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Ninth Circuit revives Seattle Pacific University’s fight against state’s probe of anti-LGBTQ+ hiring practices

Seattle Pacific University can now continue some claims against Washington state Attorney General Bob Ferguson after his office began investigating the school’s ban on hiring LGBTQ+ staff.

SEATTLE (CN) — A Ninth Circuit panel cut Seattle Pacific University a break Friday morning by partially reviving its First Amendment challenge against Washington state’s investigation of the religious school’s homophobic hiring practices.

“The merits of this lawsuit involve yet another clash between a state anti-discrimination law and the First Amendment,” penned U.S. Circuit Judge Margaret M. McKeown, a Clinton appointee, in the order. “But this appeal presents an antecedent question — whether the federal courts may pass on this important issue before the attorney general commences an enforcement action.”

In October 2022, U.S. District Judge Robert Bryan dismissed Seattle Pacific’s lawsuit against Washington state Attorney General Bob Ferguson, citing a lack of redressability and an abstention under Younger v. Harris — a 1971 U.S. Supreme Court ruling that generally prevents federal courts from intervening in a state criminal proceeding.

The lawsuit, which Seattle Pacific filed in July 2022, sought to prevent Ferguson’s office from continuing an investigation into the school’s hiring practices after student and staff protests drew national attention when the university’s board of trustees voted to keep a policy that prohibits staff from engaging in same-sex intercourse and marriage.

The May 2022 vote came after a period of upheaval at the private Christian university: A faculty applicant sued the school claiming sexual orientation discrimination, students and faculty called on the school to drop its positions on human sexuality — even taking a vote of no confidence in the board — and a working group of faculty, students and trustees recommended the changes that were ultimately rejected.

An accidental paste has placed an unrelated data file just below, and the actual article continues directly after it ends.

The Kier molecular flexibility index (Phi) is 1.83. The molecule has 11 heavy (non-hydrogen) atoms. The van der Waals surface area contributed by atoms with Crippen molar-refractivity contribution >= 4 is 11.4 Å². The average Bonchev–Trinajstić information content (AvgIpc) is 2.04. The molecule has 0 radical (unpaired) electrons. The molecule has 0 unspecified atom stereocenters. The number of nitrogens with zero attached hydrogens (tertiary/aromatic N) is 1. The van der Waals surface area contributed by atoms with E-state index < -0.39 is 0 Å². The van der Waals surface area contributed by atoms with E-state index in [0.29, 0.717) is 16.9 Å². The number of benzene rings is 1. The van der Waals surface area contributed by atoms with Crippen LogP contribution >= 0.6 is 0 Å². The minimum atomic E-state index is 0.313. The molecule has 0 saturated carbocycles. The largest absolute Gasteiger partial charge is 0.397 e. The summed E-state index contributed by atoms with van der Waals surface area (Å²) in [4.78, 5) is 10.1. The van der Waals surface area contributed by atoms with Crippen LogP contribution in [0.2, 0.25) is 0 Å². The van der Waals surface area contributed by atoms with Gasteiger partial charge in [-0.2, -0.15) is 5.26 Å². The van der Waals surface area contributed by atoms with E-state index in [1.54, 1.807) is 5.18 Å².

According to the university's complaint, this prompted a group of students to ask Ferguson to take legal action against the school and its board. Ferguson then sent a letter demanding "prompt production of voluminous and sensitive internal information on the university’s religious policies and their application to any and all faculty, staff, and administrators," the school said in its complaint.

Ferguson’s investigation specifically sought to determine whether the university’s employment policies discriminate based on sexual orientation in violation of the Washington Law Against Discrimination. His office requested five years of information regarding the school’s internal religious matters, hiring practices, communication between ministerial employees and the selection of the school leadership positions.

Seattle Pacific argued the investigation violated its First Amendment rights by interfering with its relationship with the Free Methodist Church, which established the school in 1891. The school’s claims also included First Amendment retaliation, interference with church autonomy and other violations of the free exercise and establishment clauses of the First Amendment — ultimately seeking a constitutional green light to make its hiring and doctrine decisions without state intervention.

But since Ferguson’s notice to Seattle Pacific did not require mandatory compliance or any determination that it had broken Washington state law, Bryan reasoned that any injury to the school could not be remedied without changing state law and limiting the powers of Ferguson’s office.